Augmented reality isn’t really a thing yet. But do you know what is? Face lenses. Millions of users on Snapchat, Instagram, Zoom, TikTok, and countless other apps are already accustomed to tapping a button and suddenly having donkey ears attached to their skulls, rainbows shooting out of their mouths, or their makeup subtly – or not so subtly – transformed into a new style. Most users don’t think of this as AR or see these features as evidence of some revolutionary new technology. But whether you call it lenses, filters or anything else, it’s all augmented reality.
At its Lensfest developer event this week, Snap announced that it now has more than 300,000 developers building AR products for its platform, and that together they have built more than 3 million lenses that have been viewed a staggering 5 trillion times. All of those numbers are up over a year ago, and to Snap, they’re proof that AR is already finding a product-market fit.
Snap’s big news at this year’s Lensfest is all about monetization. Snap is collaborating with a number of makers to build lenses that contain purchasable digital goods – think in-game items, improved lens controls, that sort of thing – that users can buy with Snap Tokens. The plan borrows ideas from the in-game economies of platforms such as roblox and Fortnite, with just a touch of NFT craze. Either way, Snap hopes it helps developers make money now and encourages them to keep building in the future. “We are very optimistic that this will give Snapchatters more opportunities to pay for the value they get in our experience,” said Snap CTO Bobby Murphy, “thus motivating even more investment, time and effort, and improving the quality level around use.” cases.”
Translation: AR is good. It’s going to get better. But it will only become big if it is also a big company.
A new monetization tool may sound like a small bet in AR’s evolution, but it’s a significant gamble for Snap. No one knows the power of an ecosystem better: From disappearing messages to Stories to Bitmoji to lenses, Snap has a well-deserved reputation as the R&D hub for other technology giants, who then copy Snap’s ideas and distribute them to a wider audience and a more lucrative developer ecosystem. . With AR, Snap is determined not to let the cycle repeat itself. That means building the product and company before anyone else does.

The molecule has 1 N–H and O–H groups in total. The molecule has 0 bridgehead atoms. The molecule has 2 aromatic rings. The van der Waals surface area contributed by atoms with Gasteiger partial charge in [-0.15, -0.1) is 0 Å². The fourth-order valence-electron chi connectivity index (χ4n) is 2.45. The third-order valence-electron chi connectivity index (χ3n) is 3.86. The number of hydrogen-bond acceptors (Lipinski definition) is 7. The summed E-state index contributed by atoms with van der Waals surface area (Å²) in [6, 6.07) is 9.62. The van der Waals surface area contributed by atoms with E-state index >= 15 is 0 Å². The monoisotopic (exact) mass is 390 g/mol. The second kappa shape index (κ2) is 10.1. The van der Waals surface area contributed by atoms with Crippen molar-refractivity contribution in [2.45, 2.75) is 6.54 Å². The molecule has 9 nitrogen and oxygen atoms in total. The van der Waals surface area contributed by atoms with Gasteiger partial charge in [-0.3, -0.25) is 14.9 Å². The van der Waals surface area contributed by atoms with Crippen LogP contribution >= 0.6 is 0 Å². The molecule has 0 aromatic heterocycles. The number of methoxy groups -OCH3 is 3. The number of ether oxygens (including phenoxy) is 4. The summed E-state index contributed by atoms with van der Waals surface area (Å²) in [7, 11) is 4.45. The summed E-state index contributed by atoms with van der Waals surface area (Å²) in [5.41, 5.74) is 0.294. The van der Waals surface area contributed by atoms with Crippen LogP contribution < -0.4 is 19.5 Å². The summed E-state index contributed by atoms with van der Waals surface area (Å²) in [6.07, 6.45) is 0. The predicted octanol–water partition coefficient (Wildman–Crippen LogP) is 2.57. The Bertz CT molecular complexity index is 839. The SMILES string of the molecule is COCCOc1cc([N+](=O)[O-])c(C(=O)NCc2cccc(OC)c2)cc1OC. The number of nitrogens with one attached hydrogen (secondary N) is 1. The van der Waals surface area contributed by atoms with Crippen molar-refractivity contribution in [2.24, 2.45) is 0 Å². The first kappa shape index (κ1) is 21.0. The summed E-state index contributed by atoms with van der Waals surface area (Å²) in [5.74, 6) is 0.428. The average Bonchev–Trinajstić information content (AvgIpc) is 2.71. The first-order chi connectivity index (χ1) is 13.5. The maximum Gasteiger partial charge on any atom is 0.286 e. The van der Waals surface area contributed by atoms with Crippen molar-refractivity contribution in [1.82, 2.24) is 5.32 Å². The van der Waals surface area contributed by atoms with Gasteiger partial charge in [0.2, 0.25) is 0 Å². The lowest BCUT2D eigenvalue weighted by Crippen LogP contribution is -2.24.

Building an AR business is also critical to Snap’s long-term prospects. The company knows that face lenses on a smartphone aren’t the final form of AR — its long-term vision for augmented reality includes special glasses, always-on experiences, and software that understands exactly what you’re looking at and what you might want. have to do with. “If I choose to put a piece of hardware on my face,” says Qi Pan, Snap’s director of computer vision engineering, “it has to add value to my life almost every minute I wear it; otherwise I’ll choose to not to do it.”
That’s a high bar, and no one is reaching it. However, Murphy says he’s confident the company will get there. “This future that has seemed super distant for years actually feels closer than I would have even guessed a few years ago,” he says. Snap’s latest version of Spectacles has been in developer hands for over a year now, and while it’s still a primitive gadget — with long battery life and overheating issues and a relatively low resolution and small field of view — Murphy says it’s enough has seen to convince him that Snap is on the right track.
However, if Snap is to achieve its vision, it needs to be right about both the ten-year plan and how to get from here to there without killing the company in the process. Long-term betting takes time, and the current economic moment in particular doesn’t really allow for that: Amazon has had to cut back on Alexa because it can’t figure out how to monetize its voice assistant, Meta’s decade-long metaverse bet has played a role in plummet in the company’s share price, and even Snap has had to cut back on some of its more exploratory projects, such as the flying Pixy drone. Inventing the future is expensive and risky, even in the best of times, and these are not the best of times.
How is AR supposed to work, you know?